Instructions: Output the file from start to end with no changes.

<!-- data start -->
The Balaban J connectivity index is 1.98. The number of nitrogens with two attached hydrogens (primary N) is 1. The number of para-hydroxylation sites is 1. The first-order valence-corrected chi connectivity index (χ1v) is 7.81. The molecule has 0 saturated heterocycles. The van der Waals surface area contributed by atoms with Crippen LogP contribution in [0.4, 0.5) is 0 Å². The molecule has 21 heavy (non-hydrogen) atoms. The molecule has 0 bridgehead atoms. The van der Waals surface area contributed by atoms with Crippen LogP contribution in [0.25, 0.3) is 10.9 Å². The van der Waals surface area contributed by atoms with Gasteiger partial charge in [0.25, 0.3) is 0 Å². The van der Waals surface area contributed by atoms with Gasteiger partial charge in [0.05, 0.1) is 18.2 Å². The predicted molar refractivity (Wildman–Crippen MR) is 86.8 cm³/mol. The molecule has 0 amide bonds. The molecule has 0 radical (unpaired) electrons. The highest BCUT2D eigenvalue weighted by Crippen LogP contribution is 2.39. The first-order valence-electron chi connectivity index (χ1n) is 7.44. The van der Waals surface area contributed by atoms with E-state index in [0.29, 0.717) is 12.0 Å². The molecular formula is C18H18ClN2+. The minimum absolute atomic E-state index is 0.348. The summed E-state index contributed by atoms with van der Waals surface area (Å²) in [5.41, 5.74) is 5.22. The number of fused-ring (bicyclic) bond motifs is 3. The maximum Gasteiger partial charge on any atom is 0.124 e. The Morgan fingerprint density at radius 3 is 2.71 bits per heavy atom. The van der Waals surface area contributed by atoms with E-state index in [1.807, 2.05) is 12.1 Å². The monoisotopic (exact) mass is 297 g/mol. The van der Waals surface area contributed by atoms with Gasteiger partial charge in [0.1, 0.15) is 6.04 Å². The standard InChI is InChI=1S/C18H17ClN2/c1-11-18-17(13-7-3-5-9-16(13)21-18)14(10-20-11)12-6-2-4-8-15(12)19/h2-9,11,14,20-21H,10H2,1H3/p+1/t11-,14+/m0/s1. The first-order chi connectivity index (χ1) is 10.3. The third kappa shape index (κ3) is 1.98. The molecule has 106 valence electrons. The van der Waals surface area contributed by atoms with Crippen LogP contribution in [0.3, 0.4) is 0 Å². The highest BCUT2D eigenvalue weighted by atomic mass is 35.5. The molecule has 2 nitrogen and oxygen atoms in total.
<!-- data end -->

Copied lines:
The Balaban J connectivity index is 1.98. The number of nitrogens with two attached hydrogens (primary N) is 1. The number of para-hydroxylation sites is 1. The first-order valence-corrected chi connectivity index (χ1v) is 7.81. The molecule has 0 saturated heterocycles. The van der Waals surface area contributed by atoms with Crippen LogP contribution in [0.4, 0.5) is 0 Å². The molecule has 21 heavy (non-hydrogen) atoms. The molecule has 0 bridgehead atoms. The van der Waals surface area contributed by atoms with Crippen LogP contribution in [0.25, 0.3) is 10.9 Å². The van der Waals surface area contributed by atoms with Gasteiger partial charge in [0.25, 0.3) is 0 Å². The van der Waals surface area contributed by atoms with Gasteiger partial charge in [0.05, 0.1) is 18.2 Å². The predicted molar refractivity (Wildman–Crippen MR) is 86.8 cm³/mol. The molecule has 0 amide bonds. The molecule has 0 radical (unpaired) electrons. The highest BCUT2D eigenvalue weighted by Crippen LogP contribution is 2.39. The first-order valence-electron chi connectivity index (χ1n) is 7.44. The van der Waals surface area contributed by atoms with E-state index in [0.29, 0.717) is 12.0 Å². The molecular formula is C18H18ClN2+. The minimum absolute atomic E-state index is 0.348. The summed E-state index contributed by atoms with van der Waals surface area (Å²) in [5.41, 5.74) is 5.22. The number of fused-ring (bicyclic) bond motifs is 3. The maximum Gasteiger partial charge on any atom is 0.124 e. The Morgan fingerprint density at radius 3 is 2.71 bits per heavy atom. The van der Waals surface area contributed by atoms with E-state index in [1.807, 2.05) is 12.1 Å². The monoisotopic (exact) mass is 297 g/mol. The van der Waals surface area contributed by atoms with Gasteiger partial charge in [0.1, 0.15) is 6.04 Å². The standard InChI is InChI=1S/C18H17ClN2/c1-11-18-17(13-7-3-5-9-16(13)21-18)14(10-20-11)12-6-2-4-8-15(12)19/h2-9,11,14,20-21H,10H2,1H3/p+1/t11-,14+/m0/s1. The first-order chi connectivity index (χ1) is 10.3. The third kappa shape index (κ3) is 1.98. The molecule has 106 valence electrons. The van der Waals surface area contributed by atoms with Crippen LogP contribution in [0.3, 0.4) is 0 Å². The highest BCUT2D eigenvalue weighted by atomic mass is 35.5. The molecule has 2 nitrogen and oxygen atoms in total.